## Constellations Calendars and Cosmology in Southeast Asia

The people of Bali are closely related to those of Java, and their Brahmanic ideas include many early doctrines, which were completely eliminated in Java by Islamic conquerors. Their astronomy and calendar contain many elements that may have roots as early as the 1st century a.d. and are, in some aspects, apparently more archaic than are most of the surviving astronomical texts from India. The major components of the Balinese calendar are the solar year, the lunar year, a 32-month lunar cycle, the lunar (synodic) month, and 10 concurrently running series of waras, usually translated "weeks" from one to ten days in length. See Table 9.4. The various waras are related to a cycle of 210 days called the Pawukon cycle, which contains 30 named 7-day weeks, (it also contains 70 weeks of 3 days, 42 weeks of 5 days, and 35 weeks of 6 days). For the 4-day week, the 8-day week, and the 9-day week, intercalations bring them into step with the 210-day cycle! Considering first the sequences without intercalation, the most important by far are the 5-day and 7-day weeks. The 7-day week corresponds to our week, with the first day, Redite, corresponding to Sunday. The association with the planets is direct and exactly corresponds to the western usage. This derives directly from the Hindu week (with modified Sanskrit names) and thus relates back to Hellenistic times. The Balinese culture is alone in having named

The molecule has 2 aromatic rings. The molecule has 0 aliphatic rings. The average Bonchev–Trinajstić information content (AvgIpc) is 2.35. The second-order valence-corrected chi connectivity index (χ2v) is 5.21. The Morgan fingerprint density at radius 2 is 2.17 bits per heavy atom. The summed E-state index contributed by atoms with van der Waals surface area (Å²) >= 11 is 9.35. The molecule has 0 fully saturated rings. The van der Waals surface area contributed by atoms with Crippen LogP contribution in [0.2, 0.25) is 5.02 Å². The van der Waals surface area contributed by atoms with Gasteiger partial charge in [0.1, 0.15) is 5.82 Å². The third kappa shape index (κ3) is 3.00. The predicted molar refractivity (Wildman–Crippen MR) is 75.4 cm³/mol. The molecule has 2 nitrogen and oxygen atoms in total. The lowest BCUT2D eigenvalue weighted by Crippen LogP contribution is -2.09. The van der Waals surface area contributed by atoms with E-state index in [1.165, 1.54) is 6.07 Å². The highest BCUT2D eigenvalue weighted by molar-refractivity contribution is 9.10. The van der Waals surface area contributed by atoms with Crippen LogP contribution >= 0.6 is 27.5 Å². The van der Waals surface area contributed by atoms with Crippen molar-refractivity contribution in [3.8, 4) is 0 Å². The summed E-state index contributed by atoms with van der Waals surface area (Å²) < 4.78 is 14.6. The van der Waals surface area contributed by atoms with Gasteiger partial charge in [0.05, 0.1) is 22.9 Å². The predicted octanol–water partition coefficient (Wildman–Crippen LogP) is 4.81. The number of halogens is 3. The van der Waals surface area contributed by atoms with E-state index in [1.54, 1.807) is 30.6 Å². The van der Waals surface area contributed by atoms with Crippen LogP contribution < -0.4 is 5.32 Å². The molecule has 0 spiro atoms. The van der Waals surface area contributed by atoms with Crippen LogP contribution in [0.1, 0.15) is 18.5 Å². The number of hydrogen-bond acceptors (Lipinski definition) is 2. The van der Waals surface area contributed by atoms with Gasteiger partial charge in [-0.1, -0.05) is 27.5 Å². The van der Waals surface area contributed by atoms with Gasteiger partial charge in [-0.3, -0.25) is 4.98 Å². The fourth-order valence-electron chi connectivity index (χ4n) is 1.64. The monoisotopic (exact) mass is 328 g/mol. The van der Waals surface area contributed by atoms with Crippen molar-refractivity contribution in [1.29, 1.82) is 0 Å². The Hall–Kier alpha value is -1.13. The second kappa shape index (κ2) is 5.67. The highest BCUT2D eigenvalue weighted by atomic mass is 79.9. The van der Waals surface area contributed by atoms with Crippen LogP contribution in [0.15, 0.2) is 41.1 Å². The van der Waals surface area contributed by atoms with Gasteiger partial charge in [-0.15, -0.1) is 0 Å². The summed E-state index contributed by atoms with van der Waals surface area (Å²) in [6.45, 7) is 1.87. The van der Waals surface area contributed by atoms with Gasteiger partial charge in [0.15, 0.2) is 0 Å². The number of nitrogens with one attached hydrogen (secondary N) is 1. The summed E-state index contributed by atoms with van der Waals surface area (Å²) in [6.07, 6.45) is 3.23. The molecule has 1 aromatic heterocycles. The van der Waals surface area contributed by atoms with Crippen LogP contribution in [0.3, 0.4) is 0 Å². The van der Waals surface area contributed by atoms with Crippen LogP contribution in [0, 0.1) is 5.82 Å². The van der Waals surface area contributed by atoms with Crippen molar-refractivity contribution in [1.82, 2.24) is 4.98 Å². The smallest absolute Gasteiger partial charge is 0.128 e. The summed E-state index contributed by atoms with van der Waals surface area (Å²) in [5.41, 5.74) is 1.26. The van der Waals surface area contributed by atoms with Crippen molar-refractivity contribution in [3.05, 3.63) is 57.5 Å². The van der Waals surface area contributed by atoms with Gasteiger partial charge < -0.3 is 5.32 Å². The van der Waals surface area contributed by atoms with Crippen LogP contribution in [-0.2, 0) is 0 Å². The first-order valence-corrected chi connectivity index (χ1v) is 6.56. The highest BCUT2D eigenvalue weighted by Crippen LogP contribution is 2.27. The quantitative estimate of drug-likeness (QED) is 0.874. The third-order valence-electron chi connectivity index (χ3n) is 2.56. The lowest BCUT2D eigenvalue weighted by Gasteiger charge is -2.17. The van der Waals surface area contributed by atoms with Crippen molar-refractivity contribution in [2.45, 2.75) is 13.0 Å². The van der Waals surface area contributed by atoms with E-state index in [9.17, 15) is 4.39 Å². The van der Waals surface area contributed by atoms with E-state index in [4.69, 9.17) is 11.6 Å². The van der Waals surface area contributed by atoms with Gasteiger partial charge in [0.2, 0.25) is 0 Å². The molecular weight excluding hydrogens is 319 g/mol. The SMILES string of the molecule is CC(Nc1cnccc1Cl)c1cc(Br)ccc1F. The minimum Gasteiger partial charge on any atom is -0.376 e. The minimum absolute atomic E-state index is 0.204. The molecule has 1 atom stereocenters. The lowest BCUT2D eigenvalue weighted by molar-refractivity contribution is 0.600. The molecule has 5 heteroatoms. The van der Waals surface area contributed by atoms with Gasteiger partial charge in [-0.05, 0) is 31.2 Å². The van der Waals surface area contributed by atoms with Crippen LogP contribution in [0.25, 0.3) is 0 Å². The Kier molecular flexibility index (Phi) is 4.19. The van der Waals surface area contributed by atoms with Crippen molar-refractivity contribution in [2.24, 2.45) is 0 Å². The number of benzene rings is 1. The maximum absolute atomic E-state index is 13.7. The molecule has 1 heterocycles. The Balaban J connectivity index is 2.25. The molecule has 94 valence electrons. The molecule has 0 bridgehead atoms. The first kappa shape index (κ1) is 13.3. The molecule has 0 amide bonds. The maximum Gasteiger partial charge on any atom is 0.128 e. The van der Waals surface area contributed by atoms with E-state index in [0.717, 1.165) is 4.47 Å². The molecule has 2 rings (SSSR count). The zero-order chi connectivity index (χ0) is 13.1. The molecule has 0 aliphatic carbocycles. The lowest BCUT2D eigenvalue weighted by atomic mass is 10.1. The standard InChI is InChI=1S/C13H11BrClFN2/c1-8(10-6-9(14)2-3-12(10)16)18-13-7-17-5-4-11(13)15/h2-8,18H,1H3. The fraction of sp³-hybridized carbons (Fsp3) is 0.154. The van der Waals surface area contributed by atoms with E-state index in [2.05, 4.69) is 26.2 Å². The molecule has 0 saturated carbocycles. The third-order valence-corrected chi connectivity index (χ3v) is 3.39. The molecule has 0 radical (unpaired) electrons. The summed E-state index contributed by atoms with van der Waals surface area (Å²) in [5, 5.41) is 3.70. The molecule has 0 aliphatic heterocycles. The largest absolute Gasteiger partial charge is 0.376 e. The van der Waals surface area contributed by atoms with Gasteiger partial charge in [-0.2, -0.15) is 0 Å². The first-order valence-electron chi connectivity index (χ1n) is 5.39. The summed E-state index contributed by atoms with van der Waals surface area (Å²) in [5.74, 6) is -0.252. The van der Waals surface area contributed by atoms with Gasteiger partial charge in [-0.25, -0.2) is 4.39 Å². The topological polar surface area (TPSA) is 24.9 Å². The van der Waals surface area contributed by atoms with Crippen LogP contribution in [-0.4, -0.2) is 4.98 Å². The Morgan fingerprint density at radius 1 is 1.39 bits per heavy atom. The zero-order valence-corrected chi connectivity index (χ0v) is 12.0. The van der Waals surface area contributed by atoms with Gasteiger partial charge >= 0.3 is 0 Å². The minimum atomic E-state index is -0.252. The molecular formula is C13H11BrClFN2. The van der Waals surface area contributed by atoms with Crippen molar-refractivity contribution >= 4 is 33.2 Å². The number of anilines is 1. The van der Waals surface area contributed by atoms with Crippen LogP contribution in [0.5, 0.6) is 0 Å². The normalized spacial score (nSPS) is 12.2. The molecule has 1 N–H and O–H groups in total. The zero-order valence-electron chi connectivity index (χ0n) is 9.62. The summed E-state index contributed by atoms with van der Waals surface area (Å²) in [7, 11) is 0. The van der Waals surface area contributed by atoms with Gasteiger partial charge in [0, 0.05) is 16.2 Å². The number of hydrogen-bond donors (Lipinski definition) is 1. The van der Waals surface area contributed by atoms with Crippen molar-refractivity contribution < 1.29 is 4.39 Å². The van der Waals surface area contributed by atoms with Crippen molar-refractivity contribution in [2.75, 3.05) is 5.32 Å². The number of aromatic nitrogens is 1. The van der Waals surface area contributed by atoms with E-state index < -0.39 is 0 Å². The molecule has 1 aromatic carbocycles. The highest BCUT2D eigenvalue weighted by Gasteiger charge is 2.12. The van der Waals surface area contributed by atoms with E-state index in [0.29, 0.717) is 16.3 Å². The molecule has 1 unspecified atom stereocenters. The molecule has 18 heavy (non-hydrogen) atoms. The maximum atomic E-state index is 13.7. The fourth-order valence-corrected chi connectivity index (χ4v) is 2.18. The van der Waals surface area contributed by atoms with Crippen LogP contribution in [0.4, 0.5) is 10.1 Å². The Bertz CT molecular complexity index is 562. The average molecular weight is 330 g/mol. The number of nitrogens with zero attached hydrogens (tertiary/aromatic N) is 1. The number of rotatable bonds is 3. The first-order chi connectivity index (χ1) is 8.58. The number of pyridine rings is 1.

7-day weeks. As seen in Table 9.4, the 30 names begin with the week Sinta, which in modern Bali is always considered the lst week of the Pawukon.

Among the weeks with intercalations, we discuss first the 9-day week. Dangu is the 1st day of the 9-day week. The 210-day cycle begins (in Sinta) with 4 days that repeat the name Dangu, and continues for the rest of the 9-day week sequence, which is then repeated sequentially until the 210-day cycle is completed. The intercalations in the 4-day and

8-day also take the form of repetitions at the beginning of Dunggulan, the 11th of the named 7-day weeks and, therefore, at day 71 of the Pawukon. At the beginning of Dung-gulan, in the 4-day week, there are three successive days named Jaya, and in the 8-day week, there are three successive days named Kala.

The days of the 1-, 2-, and 10-day weeks are not sequential but are determined by numerology. Each day name in the 5- and 7-day weeks has a ritual number (urip). One determines the day in the 2-day week by adding the numbers of the particular day in the 5-day week and the corresponding day in the 7-day week. If the result is even, the day is Menga and if odd, Pepet. The day name of the 1-day "week" is Luang, which, however, only occurs on days Pepet. Days corresponding to Menga have no name in the 1-day week. For the 10-day week, the sequence of days is similarly determined from the combined urips of the 5-and 7-day weeks; the remainder of the fraction: (sum + 1)/10 determines the number of the day in the 10-day week. Thus, the urip associated with the day Paing in the 5-day week is 9; the urip associated with Wraspati in the 7-day week is 8; so the sum + 1 is 18 and the remainder, modulo 10, is 8. Therefore, the day is Raja in the 10-day week (see Table 9.4).

Table 9.4. Components of the pawukon or 210-day cycle of the Balinese calendar. | ||||

Non-sequential components |
Sequential components |
Sequential components of the |
The named seven-day | |

of the pawukon |
of the pawukon |
pawukon needing intercalation |
weeks of the pawukon | |

One-day week |
Three-day week |
Four-day week |

## Natural Numerology

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